• We have 50M people on foodstamps, 20M unemployed or underemployed,  11M on disability (most for life) alongside a secular decline in hours worked, stagnant personal incomes, flat/negative real wage growth, and a dearth of business investment
  • 2 Reasons for Business Non-Investment:
    • Precautionary savings – rainy day savings allowing for corporate self-financing in case of a re-current credit/liquidity event and a shut-down in the commercial paper mkt.
    • Regime Uncertainty:  So many policy shifts that businesses just go to the sidelines – healthcare, taxes, regulatory/environment policy…all uncertain/unstable from a multi-year perspective and stymieing multi-year, high ROI Investment. 

Complexity Theory:  If the Fed gets the inflation they are looking for, can they actually handle it?

The fed continues to use equilibrium models when they should be using non-equilibrium and complexity based models.  In effect, they believe they can use a thermostat to control the temperature of the economy.  In actuality, the economy/inflation functions more like a nuclear reactor in that once a threshold is breached, the system goes critical and is no longer  amenable to conventional “dial it up, dial it down” policy initiatives. 

In effect, inflation becomes non-linear and is more likely to go from 2% to 4% then straight to 8-10%.  In large part, this occurs because of a behavioral/psychological shift occurs in the collective consumer/business psyche and once the velocity curve is bent, its hard to bend it back the other way in short order.    

To review the critical components and characteristics of complex systems:

Commonalities of Complex Systems:  All 4 factors apply to capital markets

  1. Diversity - you need a lot of agents or participants and they need to be diverse from each other.
  2. Connectedness - how are the agents arranged, so that they can observe and perceive one another to figure out what the others are doing, or not?
  3. Interaction - if I do something does that affect what other people do, or vise versa?
  4. Adaptability - based on the experience do I adapt, do I learn?

Characteristics of Complex Systems:

  1. Emergent Properties - the whole is greater than the sum of its parts. That is to say, things come out of the system that one would not infer based on knowing all the pieces in the system.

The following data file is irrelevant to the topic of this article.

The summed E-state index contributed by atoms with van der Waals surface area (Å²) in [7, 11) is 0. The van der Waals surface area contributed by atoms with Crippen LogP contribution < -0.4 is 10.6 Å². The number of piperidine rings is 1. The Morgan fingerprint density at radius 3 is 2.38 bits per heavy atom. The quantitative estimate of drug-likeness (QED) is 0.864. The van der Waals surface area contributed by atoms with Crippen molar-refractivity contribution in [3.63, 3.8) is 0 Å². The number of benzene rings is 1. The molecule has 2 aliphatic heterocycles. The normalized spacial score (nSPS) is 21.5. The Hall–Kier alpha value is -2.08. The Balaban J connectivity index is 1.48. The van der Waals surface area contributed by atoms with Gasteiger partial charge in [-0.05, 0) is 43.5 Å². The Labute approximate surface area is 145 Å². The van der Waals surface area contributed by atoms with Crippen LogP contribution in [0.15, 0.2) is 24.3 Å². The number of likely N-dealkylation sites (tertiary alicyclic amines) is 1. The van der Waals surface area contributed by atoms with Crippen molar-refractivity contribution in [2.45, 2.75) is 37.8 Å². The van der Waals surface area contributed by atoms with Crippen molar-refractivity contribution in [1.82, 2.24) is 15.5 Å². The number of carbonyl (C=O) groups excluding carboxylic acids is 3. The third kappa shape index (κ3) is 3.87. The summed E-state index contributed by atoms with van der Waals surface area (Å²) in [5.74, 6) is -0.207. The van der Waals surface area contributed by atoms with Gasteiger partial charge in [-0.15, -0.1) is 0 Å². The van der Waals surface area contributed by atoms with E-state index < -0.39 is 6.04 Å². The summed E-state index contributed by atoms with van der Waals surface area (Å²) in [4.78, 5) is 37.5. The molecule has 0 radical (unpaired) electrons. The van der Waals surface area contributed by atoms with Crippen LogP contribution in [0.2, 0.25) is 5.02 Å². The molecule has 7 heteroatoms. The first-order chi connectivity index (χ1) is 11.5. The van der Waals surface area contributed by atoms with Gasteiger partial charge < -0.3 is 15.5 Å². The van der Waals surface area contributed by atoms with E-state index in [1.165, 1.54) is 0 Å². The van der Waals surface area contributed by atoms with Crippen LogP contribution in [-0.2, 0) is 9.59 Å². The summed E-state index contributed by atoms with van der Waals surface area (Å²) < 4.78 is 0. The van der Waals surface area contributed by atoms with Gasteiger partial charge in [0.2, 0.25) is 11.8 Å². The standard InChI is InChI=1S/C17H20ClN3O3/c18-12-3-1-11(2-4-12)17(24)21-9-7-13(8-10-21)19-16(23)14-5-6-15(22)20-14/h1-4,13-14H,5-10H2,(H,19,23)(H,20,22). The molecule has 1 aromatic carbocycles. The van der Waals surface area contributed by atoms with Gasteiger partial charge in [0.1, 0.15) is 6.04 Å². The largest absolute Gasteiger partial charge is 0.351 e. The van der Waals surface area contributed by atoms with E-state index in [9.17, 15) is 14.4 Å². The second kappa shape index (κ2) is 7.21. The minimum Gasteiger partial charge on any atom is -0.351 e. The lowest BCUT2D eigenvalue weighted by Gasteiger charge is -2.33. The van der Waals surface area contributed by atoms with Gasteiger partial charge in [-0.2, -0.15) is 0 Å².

2. Phase Transitions
  3. Critical State Dynamics - when the players in the system are arranged in such a way that they’re vulnerable to some kind of a collapse, what physicists call a phase transition.
  4. Power Law Distribution – it’s an exponential function that is scale dependent.  In other words, if the size of system is doubled, risk goes up by 10X, not 2X. 



Q: If deflation gets some traction, do big moves have to occur in JGB’s or Treasury yields?

A: The prevalence of deflation would cause a big rally in treasuries.  “I could see the 10Y going to 80bps” similar to yields we’ve seen in Japan.  “We are Japan, we’re just 7 years in while Japan is 20Y in”.   Monetary Policy may be able to get us out from here, but they need to bend the velocity curve.

Q:  How do you view the Behavioral component as it relates to the market/policy currently?

A:  If velocity does turn, it will go to 1,2,3..then go straight to 7,8,9 which is exactly what happened in the 70’s. Velocity increasing is a psychological phenomenon and you can’t bend it back once it gets some mojo - thats what makes it an exponential phenomenon

Q: How does the Fed navigate from here?

A: There will be trades as we move along.  The dollar will rally but then they will come back in with messaging and a reminder that they will dial it up to get inflation and dollar devaluation. They clearly want the wealth effect - 50% of the wealth of the American people is in housing and stocks. 

The problem is if they are too successful, you get an asset bubble and the bubble could pop.  This would destroy confidence and kill velocity – exactly the factors policy was attempting to cultivate.   So, how do you inflation the bubble without popping it?...you deflate it every once in a while, and you do this via communication – hint that a ‘taper’ is being considered and let equities correct a bit.  It is all communications management.  “This is just lying, propaganda, money illusion”…”they are just trying to lie to us & head-fake us”

Q: How would you have handled the crisis if you had been chairman of the Fed?

A: I would have acted similarly in 2008/2009 in the early stage in providing liquidity.  But I would have let the banks fail & nationalized them by executive order.

  • All liabilities are guaranteed, strip out bad assets, clean up the balance sheet, break it up & then re-IPO the banks
  • Clean banks with clean balance sheets could actually do some lending